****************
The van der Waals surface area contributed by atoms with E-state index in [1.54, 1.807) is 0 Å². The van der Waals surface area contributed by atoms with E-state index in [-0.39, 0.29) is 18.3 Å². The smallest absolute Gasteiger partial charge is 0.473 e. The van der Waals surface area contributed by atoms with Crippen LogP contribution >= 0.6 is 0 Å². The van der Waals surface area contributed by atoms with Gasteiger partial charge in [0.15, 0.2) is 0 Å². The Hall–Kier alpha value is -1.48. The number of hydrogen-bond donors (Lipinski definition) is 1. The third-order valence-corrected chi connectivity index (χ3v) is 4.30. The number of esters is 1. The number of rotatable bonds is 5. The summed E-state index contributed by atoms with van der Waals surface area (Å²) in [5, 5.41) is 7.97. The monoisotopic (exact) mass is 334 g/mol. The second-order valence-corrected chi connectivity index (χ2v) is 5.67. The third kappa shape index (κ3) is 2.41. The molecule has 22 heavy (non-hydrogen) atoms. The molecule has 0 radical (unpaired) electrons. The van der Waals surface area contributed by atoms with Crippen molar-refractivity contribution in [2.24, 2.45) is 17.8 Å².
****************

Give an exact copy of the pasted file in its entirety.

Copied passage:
The van der Waals surface area contributed by atoms with E-state index in [1.54, 1.807) is 0 Å². The van der Waals surface area contributed by atoms with E-state index in [-0.39, 0.29) is 18.3 Å². The smallest absolute Gasteiger partial charge is 0.473 e. The van der Waals surface area contributed by atoms with Crippen LogP contribution >= 0.6 is 0 Å². The van der Waals surface area contributed by atoms with Gasteiger partial charge in [0.15, 0.2) is 0 Å². The Hall–Kier alpha value is -1.48. The number of hydrogen-bond donors (Lipinski definition) is 1. The third-order valence-corrected chi connectivity index (χ3v) is 4.30. The number of esters is 1. The number of rotatable bonds is 5. The summed E-state index contributed by atoms with van der Waals surface area (Å²) in [5, 5.41) is 7.97. The monoisotopic (exact) mass is 334 g/mol. The second-order valence-corrected chi connectivity index (χ2v) is 5.67. The third kappa shape index (κ3) is 2.41. The molecule has 22 heavy (non-hydrogen) atoms. The molecule has 0 radical (unpaired) electrons. The van der Waals surface area contributed by atoms with Crippen molar-refractivity contribution in [2.24, 2.45) is 17.8 Å².